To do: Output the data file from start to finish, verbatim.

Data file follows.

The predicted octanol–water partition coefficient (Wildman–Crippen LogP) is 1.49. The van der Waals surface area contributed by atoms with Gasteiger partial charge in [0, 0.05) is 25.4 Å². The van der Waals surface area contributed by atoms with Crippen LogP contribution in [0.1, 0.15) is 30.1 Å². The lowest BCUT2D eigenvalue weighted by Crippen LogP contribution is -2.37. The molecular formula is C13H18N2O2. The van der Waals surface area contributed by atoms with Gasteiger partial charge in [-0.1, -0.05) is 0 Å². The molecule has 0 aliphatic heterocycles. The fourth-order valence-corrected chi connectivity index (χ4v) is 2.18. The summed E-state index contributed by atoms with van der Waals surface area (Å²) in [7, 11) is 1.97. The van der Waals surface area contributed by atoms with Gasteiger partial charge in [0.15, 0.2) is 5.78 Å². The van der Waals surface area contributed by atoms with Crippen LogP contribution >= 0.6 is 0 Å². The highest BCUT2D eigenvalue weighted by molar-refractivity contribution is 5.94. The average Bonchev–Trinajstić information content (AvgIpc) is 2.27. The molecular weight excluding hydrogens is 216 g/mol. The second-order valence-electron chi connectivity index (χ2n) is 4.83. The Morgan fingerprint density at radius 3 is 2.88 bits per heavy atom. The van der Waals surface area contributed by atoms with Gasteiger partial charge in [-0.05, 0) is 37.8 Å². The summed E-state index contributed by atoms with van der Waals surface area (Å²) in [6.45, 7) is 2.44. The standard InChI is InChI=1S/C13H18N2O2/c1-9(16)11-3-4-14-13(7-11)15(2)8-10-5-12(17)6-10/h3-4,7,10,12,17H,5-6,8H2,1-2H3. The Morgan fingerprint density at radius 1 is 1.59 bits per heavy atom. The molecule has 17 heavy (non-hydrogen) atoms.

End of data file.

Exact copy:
The predicted octanol–water partition coefficient (Wildman–Crippen LogP) is 1.49. The van der Waals surface area contributed by atoms with Gasteiger partial charge in [0, 0.05) is 25.4 Å². The van der Waals surface area contributed by atoms with Crippen LogP contribution in [0.1, 0.15) is 30.1 Å². The lowest BCUT2D eigenvalue weighted by Crippen LogP contribution is -2.37. The molecular formula is C13H18N2O2. The van der Waals surface area contributed by atoms with Gasteiger partial charge in [-0.1, -0.05) is 0 Å². The molecule has 0 aliphatic heterocycles. The fourth-order valence-corrected chi connectivity index (χ4v) is 2.18. The summed E-state index contributed by atoms with van der Waals surface area (Å²) in [7, 11) is 1.97. The van der Waals surface area contributed by atoms with Gasteiger partial charge in [0.15, 0.2) is 5.78 Å². The van der Waals surface area contributed by atoms with Crippen LogP contribution >= 0.6 is 0 Å². The highest BCUT2D eigenvalue weighted by molar-refractivity contribution is 5.94. The average Bonchev–Trinajstić information content (AvgIpc) is 2.27. The molecular weight excluding hydrogens is 216 g/mol. The second-order valence-electron chi connectivity index (χ2n) is 4.83. The Morgan fingerprint density at radius 3 is 2.88 bits per heavy atom. The van der Waals surface area contributed by atoms with Gasteiger partial charge in [-0.05, 0) is 37.8 Å². The summed E-state index contributed by atoms with van der Waals surface area (Å²) in [6.45, 7) is 2.44. The standard InChI is InChI=1S/C13H18N2O2/c1-9(16)11-3-4-14-13(7-11)15(2)8-10-5-12(17)6-10/h3-4,7,10,12,17H,5-6,8H2,1-2H3. The Morgan fingerprint density at radius 1 is 1.59 bits per heavy atom. The molecule has 17 heavy (non-hydrogen) atoms.